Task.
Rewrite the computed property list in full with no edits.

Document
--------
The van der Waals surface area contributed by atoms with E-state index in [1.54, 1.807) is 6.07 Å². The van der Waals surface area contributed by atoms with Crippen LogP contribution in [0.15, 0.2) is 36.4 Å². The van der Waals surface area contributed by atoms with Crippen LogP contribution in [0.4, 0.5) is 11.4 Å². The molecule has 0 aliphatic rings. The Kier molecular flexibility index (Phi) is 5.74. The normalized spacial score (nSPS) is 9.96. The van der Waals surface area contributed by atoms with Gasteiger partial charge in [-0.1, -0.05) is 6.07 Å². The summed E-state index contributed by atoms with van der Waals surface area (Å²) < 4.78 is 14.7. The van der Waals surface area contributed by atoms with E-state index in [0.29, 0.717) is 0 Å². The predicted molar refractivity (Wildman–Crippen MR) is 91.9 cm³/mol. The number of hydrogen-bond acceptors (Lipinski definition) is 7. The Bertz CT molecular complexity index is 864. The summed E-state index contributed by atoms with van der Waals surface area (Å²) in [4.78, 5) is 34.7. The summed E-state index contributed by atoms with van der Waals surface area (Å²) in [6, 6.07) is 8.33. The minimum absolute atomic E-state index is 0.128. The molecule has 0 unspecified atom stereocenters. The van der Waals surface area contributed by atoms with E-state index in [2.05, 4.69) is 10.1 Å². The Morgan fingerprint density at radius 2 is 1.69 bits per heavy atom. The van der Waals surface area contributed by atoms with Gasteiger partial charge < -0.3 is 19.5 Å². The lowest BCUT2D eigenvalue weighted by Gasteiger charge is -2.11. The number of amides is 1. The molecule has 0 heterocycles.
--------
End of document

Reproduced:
The van der Waals surface area contributed by atoms with E-state index in [1.54, 1.807) is 6.07 Å². The van der Waals surface area contributed by atoms with Crippen LogP contribution in [0.15, 0.2) is 36.4 Å². The van der Waals surface area contributed by atoms with Crippen LogP contribution in [0.4, 0.5) is 11.4 Å². The molecule has 0 aliphatic rings. The Kier molecular flexibility index (Phi) is 5.74. The normalized spacial score (nSPS) is 9.96. The van der Waals surface area contributed by atoms with Gasteiger partial charge in [-0.1, -0.05) is 6.07 Å². The summed E-state index contributed by atoms with van der Waals surface area (Å²) < 4.78 is 14.7. The van der Waals surface area contributed by atoms with E-state index in [0.29, 0.717) is 0 Å². The predicted molar refractivity (Wildman–Crippen MR) is 91.9 cm³/mol. The number of hydrogen-bond acceptors (Lipinski definition) is 7. The Bertz CT molecular complexity index is 864. The summed E-state index contributed by atoms with van der Waals surface area (Å²) in [4.78, 5) is 34.7. The summed E-state index contributed by atoms with van der Waals surface area (Å²) in [6, 6.07) is 8.33. The minimum absolute atomic E-state index is 0.128. The molecule has 0 unspecified atom stereocenters. The van der Waals surface area contributed by atoms with E-state index in [2.05, 4.69) is 10.1 Å². The Morgan fingerprint density at radius 2 is 1.69 bits per heavy atom. The van der Waals surface area contributed by atoms with Gasteiger partial charge < -0.3 is 19.5 Å². The lowest BCUT2D eigenvalue weighted by Gasteiger charge is -2.11. The number of amides is 1. The molecule has 0 heterocycles.